Differences between ebooks and reading apps

What makes a reading app an app rather than an ebook? There aren’t many differences between reading apps and ebooks. For those who are curious about such things, one distinction is that ebooks tend to be downloadable and have copies exist in physical form, whereas reading apps are more likely to be ‘born digital’, that is, having no physical manifestation (at least to begin with). Reading apps and ebooks these days might mix text with interaction and features of other media such as video, audio and games.

Benefits of ebooks and reading apps

  • not needing to carry a book around,
  • having a choice of things to read between,
  • being able to read without hands with the help of a screenreader such as the freebie Natural Reader or VoiceOver on Macs,
  • have your device record how much you’ve read.

We have two ebook platforms available through the catalogue for subjects including maths, social sciences and English.

If you are after fiction you may want other apps on your smartphone for easy access.

3 Free Reading apps

There are a number of reading apps to add to your phone for free, much of the content is free too. It depends on how you like your reading experience but it’s always good to have a book available on your smartphone if you’ve got one.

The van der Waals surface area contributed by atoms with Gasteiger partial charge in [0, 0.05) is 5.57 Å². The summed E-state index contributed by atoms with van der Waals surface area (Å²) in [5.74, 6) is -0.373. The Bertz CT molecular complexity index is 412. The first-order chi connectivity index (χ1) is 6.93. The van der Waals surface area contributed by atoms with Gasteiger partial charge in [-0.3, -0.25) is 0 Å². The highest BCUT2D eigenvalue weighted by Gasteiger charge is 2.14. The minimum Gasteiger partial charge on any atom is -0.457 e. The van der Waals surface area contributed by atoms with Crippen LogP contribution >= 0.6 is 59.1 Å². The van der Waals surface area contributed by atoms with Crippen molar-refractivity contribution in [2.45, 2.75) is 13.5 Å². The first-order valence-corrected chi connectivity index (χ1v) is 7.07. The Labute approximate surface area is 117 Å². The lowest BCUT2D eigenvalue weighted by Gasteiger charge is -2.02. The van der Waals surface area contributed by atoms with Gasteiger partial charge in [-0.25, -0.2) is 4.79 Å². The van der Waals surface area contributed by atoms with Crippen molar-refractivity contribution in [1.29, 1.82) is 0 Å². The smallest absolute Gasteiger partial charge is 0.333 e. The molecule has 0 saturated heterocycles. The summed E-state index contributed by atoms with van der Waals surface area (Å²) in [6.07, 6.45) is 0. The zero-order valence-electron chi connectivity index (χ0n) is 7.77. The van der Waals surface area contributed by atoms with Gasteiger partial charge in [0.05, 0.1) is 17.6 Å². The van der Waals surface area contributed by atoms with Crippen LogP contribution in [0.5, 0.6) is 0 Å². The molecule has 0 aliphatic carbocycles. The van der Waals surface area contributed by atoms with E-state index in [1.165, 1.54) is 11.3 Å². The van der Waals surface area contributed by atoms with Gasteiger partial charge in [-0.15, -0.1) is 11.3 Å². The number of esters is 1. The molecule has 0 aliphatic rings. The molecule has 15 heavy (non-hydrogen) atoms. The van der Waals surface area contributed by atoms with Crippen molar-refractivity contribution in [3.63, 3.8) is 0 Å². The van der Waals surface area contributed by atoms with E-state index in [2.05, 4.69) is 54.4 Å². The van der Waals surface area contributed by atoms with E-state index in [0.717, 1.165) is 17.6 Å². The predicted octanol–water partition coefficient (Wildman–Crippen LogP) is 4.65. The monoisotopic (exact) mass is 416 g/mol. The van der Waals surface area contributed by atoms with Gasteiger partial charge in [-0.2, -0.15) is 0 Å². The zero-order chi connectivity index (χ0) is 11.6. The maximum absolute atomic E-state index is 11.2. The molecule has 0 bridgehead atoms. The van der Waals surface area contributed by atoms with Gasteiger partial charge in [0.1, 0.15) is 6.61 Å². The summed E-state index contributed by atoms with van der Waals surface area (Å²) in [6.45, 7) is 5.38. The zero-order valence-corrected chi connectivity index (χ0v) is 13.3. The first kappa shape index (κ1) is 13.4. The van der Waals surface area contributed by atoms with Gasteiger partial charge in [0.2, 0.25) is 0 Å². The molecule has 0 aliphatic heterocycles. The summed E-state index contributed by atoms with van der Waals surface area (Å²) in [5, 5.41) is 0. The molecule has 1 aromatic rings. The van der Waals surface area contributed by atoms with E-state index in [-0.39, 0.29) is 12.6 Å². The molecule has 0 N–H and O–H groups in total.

Perhaps try The Pigeonhole which releases ebooks in installments so it’s more digestible for on-the-go reading.

There is also the Kindle reading app so you can get all the out-of-copyright ebooks downloaded on your phone or tablet or desktop.

I’ve also heard of the app Hooked which present stories as a chat conversation.

Like, you know, super spooky.

Don’t forget your public library will have ebooks available to borrow.

Let us know what reading apps you’ve heard of or would like to try out. What combo of apps vs print works for you?

 

 

book-v-tabletIt is interesting in education (including at Hillcroft), how we push our students to read more materials online. Essentially, this is for three reasons. The first is preparing our students for university life where they will encounter even more electronic resources, the second is building up digital skills for university/working life, the third is using material 24/7 on and offsite and the fourth is sustainability (saving paper).